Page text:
Home > Bayesian computation > Learning about a correlation — part III

## Learning about a correlation — part III

In Chapter 5, we discuss the SIR method of simulating from a posterior density $g(\theta)$.  Like rejection sampling, we find a proposal density $p(\theta)$ that is easy to simulate from and covers the posterior density of interest.  Here’s the algorithm:

1.  We simulate a sample $\{\theta_j\}$  from the proposal density $p(\theta)$.

2.  We compute weights $\{w(\theta_j) = g(\theta_j)/p(\theta_j)\}$.

3.  We resample from the $\{\theta_j\}$ with replacement with weights proportional to $\{w(\theta_j)\}$.

The resampled values are approximately from the distribution of interest $g(\theta_j)$.

The function sir in the LearnBayes package implements this algorithm when the proposal density is a t density with arbitrary mean, variance and degrees of freedom.

For this example, we showed that a Normal(0.50, 0.009) density was a reasonable approximation to the posterior.  So we use a t proposal density with location 0.50, variance 0.009 and 4 degrees of freedom.  We decide to simulate 10,000 values.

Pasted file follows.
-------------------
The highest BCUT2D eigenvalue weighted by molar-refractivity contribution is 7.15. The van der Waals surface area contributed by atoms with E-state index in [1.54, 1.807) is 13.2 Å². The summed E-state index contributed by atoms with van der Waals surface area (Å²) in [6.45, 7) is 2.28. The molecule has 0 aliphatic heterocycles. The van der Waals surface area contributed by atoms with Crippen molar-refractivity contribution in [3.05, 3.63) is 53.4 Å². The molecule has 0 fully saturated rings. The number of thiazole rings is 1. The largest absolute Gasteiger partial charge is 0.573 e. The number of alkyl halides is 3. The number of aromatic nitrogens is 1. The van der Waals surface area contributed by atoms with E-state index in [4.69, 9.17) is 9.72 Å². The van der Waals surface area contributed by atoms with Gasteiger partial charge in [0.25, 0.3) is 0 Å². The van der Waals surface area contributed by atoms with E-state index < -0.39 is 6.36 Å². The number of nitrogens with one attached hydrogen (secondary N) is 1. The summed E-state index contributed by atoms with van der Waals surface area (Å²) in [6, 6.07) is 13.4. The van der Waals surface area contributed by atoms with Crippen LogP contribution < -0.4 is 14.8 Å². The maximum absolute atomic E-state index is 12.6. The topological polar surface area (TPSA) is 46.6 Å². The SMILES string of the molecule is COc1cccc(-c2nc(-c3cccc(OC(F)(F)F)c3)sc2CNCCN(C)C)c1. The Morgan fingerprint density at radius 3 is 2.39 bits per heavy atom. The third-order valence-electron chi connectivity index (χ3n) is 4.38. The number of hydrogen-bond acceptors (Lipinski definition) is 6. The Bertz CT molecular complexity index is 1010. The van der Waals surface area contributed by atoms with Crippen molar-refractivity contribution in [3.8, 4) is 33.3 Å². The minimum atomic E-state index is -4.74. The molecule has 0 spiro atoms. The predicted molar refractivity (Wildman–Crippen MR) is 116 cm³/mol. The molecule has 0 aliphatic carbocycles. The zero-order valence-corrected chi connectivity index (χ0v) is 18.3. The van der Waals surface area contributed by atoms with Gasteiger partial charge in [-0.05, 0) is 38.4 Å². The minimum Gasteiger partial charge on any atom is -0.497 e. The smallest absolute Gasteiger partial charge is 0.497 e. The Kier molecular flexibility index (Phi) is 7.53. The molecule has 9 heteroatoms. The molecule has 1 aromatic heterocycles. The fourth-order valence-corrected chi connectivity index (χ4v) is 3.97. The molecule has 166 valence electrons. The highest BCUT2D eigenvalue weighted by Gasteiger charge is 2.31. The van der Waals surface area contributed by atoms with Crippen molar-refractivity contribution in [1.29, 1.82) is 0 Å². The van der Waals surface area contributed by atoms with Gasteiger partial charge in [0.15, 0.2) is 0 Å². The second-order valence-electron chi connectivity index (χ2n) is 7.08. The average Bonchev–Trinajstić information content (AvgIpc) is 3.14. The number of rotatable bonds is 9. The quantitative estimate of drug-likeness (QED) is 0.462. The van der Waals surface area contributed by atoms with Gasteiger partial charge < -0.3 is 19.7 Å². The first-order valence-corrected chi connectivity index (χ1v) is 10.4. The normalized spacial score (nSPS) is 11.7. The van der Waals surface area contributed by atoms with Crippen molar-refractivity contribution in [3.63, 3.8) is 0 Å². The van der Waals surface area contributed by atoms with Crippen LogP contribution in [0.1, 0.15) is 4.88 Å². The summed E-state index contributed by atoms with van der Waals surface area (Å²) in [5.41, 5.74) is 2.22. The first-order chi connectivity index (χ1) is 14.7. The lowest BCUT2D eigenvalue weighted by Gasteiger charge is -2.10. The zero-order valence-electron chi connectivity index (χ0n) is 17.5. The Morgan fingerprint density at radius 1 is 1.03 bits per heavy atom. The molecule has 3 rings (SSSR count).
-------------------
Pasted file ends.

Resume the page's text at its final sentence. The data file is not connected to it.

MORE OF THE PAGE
The sir function’s arguments are similar to those for rejectsampling — function that defines the log posterior, parameters of the t proposal, number of simulated draws, and the data used in the log posterior function.

R=sir(cor.sampling,list(m=.5,var=.009,df=4),10000,dz)
plot(density(R),col=”blue”,lwd=3)

R=sir(cor.sampling,list(m=.5,var=.009,df=4),10000,dz)

The output is a vector of 10,000 values.  We construct a density plot of the draws and it resembles the display in the previous posting.

plot(density(R),col=”blue”,lwd=3)